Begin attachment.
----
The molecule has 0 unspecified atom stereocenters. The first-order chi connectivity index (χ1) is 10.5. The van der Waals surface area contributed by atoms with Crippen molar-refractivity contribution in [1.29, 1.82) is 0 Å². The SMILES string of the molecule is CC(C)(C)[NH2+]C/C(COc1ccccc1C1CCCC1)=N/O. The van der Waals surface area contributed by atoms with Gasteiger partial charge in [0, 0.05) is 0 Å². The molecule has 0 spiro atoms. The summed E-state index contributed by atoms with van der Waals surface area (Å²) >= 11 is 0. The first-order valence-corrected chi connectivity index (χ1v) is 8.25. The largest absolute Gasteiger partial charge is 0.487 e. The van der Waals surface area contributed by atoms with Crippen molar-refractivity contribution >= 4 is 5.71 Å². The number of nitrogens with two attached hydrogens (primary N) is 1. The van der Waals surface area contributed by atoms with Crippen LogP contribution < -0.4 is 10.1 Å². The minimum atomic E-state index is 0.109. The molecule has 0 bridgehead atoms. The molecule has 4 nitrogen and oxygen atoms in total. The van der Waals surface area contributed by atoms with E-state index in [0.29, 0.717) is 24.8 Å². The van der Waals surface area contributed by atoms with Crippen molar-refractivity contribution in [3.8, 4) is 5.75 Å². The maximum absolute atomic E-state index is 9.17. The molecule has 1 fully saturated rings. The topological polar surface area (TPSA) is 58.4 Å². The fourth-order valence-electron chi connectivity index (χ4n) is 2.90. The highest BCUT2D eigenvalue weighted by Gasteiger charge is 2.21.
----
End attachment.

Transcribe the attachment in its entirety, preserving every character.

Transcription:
The molecule has 0 unspecified atom stereocenters. The first-order chi connectivity index (χ1) is 10.5. The van der Waals surface area contributed by atoms with Crippen molar-refractivity contribution in [1.29, 1.82) is 0 Å². The SMILES string of the molecule is CC(C)(C)[NH2+]C/C(COc1ccccc1C1CCCC1)=N/O. The van der Waals surface area contributed by atoms with Gasteiger partial charge in [0, 0.05) is 0 Å². The molecule has 0 spiro atoms. The summed E-state index contributed by atoms with van der Waals surface area (Å²) >= 11 is 0. The first-order valence-corrected chi connectivity index (χ1v) is 8.25. The largest absolute Gasteiger partial charge is 0.487 e. The van der Waals surface area contributed by atoms with Crippen molar-refractivity contribution >= 4 is 5.71 Å². The number of nitrogens with two attached hydrogens (primary N) is 1. The van der Waals surface area contributed by atoms with Crippen LogP contribution < -0.4 is 10.1 Å². The minimum atomic E-state index is 0.109. The molecule has 0 bridgehead atoms. The molecule has 4 nitrogen and oxygen atoms in total. The van der Waals surface area contributed by atoms with E-state index in [0.29, 0.717) is 24.8 Å². The van der Waals surface area contributed by atoms with Crippen molar-refractivity contribution in [3.8, 4) is 5.75 Å². The maximum absolute atomic E-state index is 9.17. The molecule has 1 fully saturated rings. The topological polar surface area (TPSA) is 58.4 Å². The fourth-order valence-electron chi connectivity index (χ4n) is 2.90. The highest BCUT2D eigenvalue weighted by Gasteiger charge is 2.21.